By Molly Spining
Sunday, March 8 marked International Women’s Day, a celebration of women’s economic, political and social achievements throughout history. Many celebrities participated via social media campaigns using hashtags #WomensDay,#NotThere and #InternationalWomensDay. In honor of Women’s History Month and International Women’s Day, we’re spotlighting some of the most powerful, inspirational and talented ladies of country music.
Maybelle Carter – Best known as a member of the Carter Family and mother of June Carter Cash, Carter paved the way for female musicians. She became famous for her unique guitar playing called “scratch” style. Carter and her family popularized Appalachian folk music.
Kitty Wells – Nicknamed the Queen of Country Music, Wells gained popularity after her hit, “It Wasn’t God Who Made Honky Tonk Angels,” topped country charts. In 1991, she received the Grammy Lifetime Achievement Award.
Patsy Cline – In 1957, Cline’s hit “Walkin’ After Midnight” made her the first crossover pop-country artist. She was the first woman in country music to headline her own show and perform at Carnegie Hall. Like Taylor Swift, Cline also believed in encouraging and supporting her group of girl friends, such as Loretta Lynn, Dottie West and Barbara Mandrell.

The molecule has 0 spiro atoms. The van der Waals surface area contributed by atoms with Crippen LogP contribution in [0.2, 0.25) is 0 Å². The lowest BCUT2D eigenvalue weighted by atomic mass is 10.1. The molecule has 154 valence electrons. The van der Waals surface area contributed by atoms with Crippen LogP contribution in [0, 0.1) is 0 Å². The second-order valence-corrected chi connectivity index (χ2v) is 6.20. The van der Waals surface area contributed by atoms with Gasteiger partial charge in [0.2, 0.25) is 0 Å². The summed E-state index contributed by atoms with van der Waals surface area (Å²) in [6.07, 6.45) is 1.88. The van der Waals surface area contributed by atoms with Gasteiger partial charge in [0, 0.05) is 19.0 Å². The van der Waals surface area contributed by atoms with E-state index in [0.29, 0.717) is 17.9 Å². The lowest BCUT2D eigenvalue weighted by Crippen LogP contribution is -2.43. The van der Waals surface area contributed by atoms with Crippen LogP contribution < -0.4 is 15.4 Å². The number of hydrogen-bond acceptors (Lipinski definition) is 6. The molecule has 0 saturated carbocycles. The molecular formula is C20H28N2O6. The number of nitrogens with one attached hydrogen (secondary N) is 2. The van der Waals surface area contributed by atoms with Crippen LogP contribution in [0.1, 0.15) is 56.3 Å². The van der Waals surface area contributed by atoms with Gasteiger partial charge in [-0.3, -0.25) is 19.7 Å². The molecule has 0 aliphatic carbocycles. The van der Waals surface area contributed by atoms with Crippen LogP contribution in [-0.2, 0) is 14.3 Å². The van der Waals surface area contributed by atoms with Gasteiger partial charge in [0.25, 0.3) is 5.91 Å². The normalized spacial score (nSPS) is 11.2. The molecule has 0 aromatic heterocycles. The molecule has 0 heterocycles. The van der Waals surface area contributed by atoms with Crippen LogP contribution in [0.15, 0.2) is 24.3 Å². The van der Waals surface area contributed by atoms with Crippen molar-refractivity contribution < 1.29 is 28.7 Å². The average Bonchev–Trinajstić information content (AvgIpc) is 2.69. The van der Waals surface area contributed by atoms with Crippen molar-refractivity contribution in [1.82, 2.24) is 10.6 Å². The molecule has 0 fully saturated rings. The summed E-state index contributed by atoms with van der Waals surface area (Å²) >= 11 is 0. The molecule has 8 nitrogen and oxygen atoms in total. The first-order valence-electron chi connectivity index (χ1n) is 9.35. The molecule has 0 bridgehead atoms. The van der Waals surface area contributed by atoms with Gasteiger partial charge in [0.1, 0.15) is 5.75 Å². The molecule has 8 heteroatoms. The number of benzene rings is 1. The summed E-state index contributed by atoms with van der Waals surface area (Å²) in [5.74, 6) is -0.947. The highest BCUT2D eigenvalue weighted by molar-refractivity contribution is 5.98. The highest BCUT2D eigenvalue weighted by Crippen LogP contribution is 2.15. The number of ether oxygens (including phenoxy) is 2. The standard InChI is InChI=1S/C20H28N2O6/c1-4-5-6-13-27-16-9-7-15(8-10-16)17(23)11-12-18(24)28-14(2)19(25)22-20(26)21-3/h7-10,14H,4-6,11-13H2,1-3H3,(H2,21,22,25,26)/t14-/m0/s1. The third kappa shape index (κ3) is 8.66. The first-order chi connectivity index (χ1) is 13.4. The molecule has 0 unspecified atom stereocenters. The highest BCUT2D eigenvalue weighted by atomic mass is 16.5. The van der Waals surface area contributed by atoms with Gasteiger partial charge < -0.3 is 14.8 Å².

Dottie West – Much like Cline, West performed in a male-dominated environment, but her breakout hit, “Here Comes My Baby,” brought her much deserved respect when she became the first female country artist to win a Grammy award. She later switched up her conservative image in favor of becoming a successful crossover pop artist.
Tammy Wynette – Often called the “First Lady of Country Music,” Wynette ruled the country music scene in the ’70s (along with Loretta Lynn). She earned two Grammy awards for Best Female Country Vocal Performance for her controversial, yet heartfelt singles, “Stand By Your Man” and “I Don’t Wanna Play House.”
Dolly Parton – It’s hard to deny Parton’s impact not only on country music, but the entire music industry. Her humble beginnings and bubbly personality make her lovable, relatable and iconic.
Loretta Lynn – Like her contemporary, Tammy Wynette, Lynn pushed the boundaries of country music. She recorded songs about birth control, marriage infidelity and the Vietnam War.
Emmylou Harris – The folk-rock-Americana singer won 13 Grammy awards (so far) and collaborated with Bob Dylan, Dolly Parton, Neil Young, Willie Nelson, Linda Ronstadt and many more. Her Grammy award-winning, breakthrough album, Elite Hotel, topped country charts.
Reba McEntire – Reba McEntire doesn’t slow down. Over her 40+ years career, she released 28 gold, platinum or multi-platinum albums and sold more than 85 million records worldwide. She often cites Kitty Wells and Patsy Cline as influences.
Shania Twain – Embarking on the final stage (pun intended) of her musical career, Twain begins her last tour on June 5 this year. But she won’t leave the country music scene as one-hit wonder. The best-selling female country artist won three Grammy awards for her album “Come On Over,” which firmly established her as a successful pop-country crossover artist.